Do you hate math? We get it. But at the same time, it’s really important to understand the basics of finance, so you can manage your money effectively. Here are our favorite—and painless even for those of us who aren’t math geniuses—5 finance resources to help boost your knowledge about things like budgeting, saving, and credit. Some of them even make it kind of fun. (If math can ever be fun.)

1. Udemy Personal Finance 101

There are a lot of great courses on Udemy, and Personal Finance 101 is one of the best. It’s engaging, easy to understand, and free. The videos are short (less than 5 minutes each) so you can watch one whenever you have a few spare moments. It covers topics from credit and debt management to budgeting and investing, as well as buying a car, financially navigating a divorce, and more.

2. Rich & Regular

Rich & Regular includes debt management and budgeting information, but its real focus is on growing your money. If you want to know all there is to know about investing, this is a great place to start.

The backstory is interesting here, too—the couple behind these resources had $200,000 in debt, and they found a way to pay it off over five years. So they definitely have firsthand knowledge about the advice they’re giving, and have proven it works!

3. Mr. Money Mustache

Silly name, but seriously useful finance information. Mr. Money Mustache is one financially savvy dude. He and his wife, who just had normal jobs—no trust funds, no lottery wins, no stock windfalls—retired at 30. They became financially independent while still living an enjoyable life. So obviously, this guy has some tips you might want to check out.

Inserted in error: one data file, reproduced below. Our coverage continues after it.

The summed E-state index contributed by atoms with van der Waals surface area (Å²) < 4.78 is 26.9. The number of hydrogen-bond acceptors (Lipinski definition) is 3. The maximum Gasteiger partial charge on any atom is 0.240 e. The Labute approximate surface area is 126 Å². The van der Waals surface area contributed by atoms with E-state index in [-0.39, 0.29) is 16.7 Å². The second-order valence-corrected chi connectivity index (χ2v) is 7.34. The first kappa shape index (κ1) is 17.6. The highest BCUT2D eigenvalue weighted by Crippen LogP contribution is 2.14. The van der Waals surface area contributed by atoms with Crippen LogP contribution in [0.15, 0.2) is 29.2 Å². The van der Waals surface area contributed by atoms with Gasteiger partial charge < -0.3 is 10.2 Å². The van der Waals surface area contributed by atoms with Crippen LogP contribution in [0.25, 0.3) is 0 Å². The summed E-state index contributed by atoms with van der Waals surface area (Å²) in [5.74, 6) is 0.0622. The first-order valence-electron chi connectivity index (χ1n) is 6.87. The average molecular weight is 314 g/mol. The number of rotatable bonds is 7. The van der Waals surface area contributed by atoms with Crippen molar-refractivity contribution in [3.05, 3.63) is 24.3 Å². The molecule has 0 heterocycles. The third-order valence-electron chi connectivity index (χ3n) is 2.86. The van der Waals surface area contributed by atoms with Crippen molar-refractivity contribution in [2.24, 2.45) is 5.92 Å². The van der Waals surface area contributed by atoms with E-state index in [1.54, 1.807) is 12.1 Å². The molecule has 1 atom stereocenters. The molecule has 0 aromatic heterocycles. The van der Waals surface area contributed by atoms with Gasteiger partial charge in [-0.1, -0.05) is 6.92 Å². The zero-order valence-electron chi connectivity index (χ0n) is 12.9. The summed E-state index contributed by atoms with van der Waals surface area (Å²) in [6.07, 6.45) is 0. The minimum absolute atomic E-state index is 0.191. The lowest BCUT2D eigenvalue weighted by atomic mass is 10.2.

Mr. MM focuses a lot on focusing on core happiness, and being very conscious of how you spend your time. He advocates a simpler life, practicality, and cutting back on a lot of materialistic and superficial things. Some of his advice may be a little too extreme for some—like canceling your TV service—but there will probably be at least a few changes you’ll want to make in your own life.

4. Khan Academy

Khan Academy has given hope to those of us who’ve always felt helpless when it comes to math. So it’s no surprise that they’ve brought that Khan-esque approachability to topics related to finance.

A couple of highlights to check out:

  • Personal Finance – this module covers a ton of topics, and it’s broken up into units with subtopics, and each one has a short video. There are links to all of the subtopics, so all you have to do is click on the one you want to learn about. The organization makes it really easy, and you can find valuable, actionable information for however general or specific you want to get. For example, one of the topics is, ‘What is the bare minimum I need to know to avoid ruining my life?
  • Financial Literacy – this course covers a lot of the same ground as the Personal Finance course, but it’s more generalized information around the categories and terms. The Personal Finance topics are more focused on advice and actions you can take to improve your financial life.

5. The Consumer Finance Protection Bureau

This one sounds like it would be boring, but it actually has a lot of useful information on how to protect yourself from things like scammers, and identity theft.

It also has great tools and strategies to help you navigate financial challenges and life events like buying a home and retirement, as well as useful answers to frequently asked questions about just about every financial topic under the sun.